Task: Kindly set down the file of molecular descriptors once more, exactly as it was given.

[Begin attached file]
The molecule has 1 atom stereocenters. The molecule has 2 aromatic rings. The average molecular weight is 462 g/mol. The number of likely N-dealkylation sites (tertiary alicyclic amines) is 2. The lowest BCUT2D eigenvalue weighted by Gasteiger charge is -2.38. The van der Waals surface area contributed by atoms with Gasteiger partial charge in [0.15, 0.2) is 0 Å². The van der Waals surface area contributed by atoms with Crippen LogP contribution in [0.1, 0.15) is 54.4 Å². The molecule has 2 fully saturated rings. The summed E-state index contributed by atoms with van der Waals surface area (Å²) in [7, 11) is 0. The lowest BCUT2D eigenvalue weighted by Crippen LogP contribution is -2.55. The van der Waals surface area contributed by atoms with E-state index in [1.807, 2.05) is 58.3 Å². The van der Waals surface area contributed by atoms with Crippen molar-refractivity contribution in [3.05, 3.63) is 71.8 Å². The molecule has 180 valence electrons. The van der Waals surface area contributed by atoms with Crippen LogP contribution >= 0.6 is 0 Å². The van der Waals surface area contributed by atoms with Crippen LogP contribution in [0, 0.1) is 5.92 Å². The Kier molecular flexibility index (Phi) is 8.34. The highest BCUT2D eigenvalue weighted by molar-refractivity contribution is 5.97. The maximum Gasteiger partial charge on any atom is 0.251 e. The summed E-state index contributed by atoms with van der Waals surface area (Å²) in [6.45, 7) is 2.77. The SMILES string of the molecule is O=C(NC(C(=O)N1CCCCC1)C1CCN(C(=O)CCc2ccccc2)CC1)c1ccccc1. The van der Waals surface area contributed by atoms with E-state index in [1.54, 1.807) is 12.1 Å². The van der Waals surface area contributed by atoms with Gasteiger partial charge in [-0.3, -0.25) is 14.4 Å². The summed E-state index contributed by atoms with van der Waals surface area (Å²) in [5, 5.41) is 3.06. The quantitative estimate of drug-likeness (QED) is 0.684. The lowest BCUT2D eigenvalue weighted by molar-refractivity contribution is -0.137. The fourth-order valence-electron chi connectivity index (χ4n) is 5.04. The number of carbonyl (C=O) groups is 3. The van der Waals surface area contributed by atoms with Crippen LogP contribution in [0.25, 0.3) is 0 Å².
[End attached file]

The molecule has 1 atom stereocenters. The molecule has 2 aromatic rings. The average molecular weight is 462 g/mol. The number of likely N-dealkylation sites (tertiary alicyclic amines) is 2. The lowest BCUT2D eigenvalue weighted by Gasteiger charge is -2.38. The van der Waals surface area contributed by atoms with Gasteiger partial charge in [0.15, 0.2) is 0 Å². The van der Waals surface area contributed by atoms with Crippen LogP contribution in [0.1, 0.15) is 54.4 Å². The molecule has 2 fully saturated rings. The summed E-state index contributed by atoms with van der Waals surface area (Å²) in [7, 11) is 0. The lowest BCUT2D eigenvalue weighted by Crippen LogP contribution is -2.55. The van der Waals surface area contributed by atoms with E-state index in [1.807, 2.05) is 58.3 Å². The van der Waals surface area contributed by atoms with Crippen molar-refractivity contribution in [3.05, 3.63) is 71.8 Å². The molecule has 180 valence electrons. The van der Waals surface area contributed by atoms with Crippen LogP contribution >= 0.6 is 0 Å². The van der Waals surface area contributed by atoms with Crippen LogP contribution in [0, 0.1) is 5.92 Å². The Kier molecular flexibility index (Phi) is 8.34. The highest BCUT2D eigenvalue weighted by molar-refractivity contribution is 5.97. The maximum Gasteiger partial charge on any atom is 0.251 e. The summed E-state index contributed by atoms with van der Waals surface area (Å²) in [6.45, 7) is 2.77. The SMILES string of the molecule is O=C(NC(C(=O)N1CCCCC1)C1CCN(C(=O)CCc2ccccc2)CC1)c1ccccc1. The van der Waals surface area contributed by atoms with E-state index in [1.54, 1.807) is 12.1 Å². The van der Waals surface area contributed by atoms with Gasteiger partial charge in [-0.3, -0.25) is 14.4 Å². The summed E-state index contributed by atoms with van der Waals surface area (Å²) in [5, 5.41) is 3.06. The quantitative estimate of drug-likeness (QED) is 0.684. The lowest BCUT2D eigenvalue weighted by molar-refractivity contribution is -0.137. The fourth-order valence-electron chi connectivity index (χ4n) is 5.04. The number of carbonyl (C=O) groups is 3. The van der Waals surface area contributed by atoms with Crippen LogP contribution in [0.25, 0.3) is 0 Å².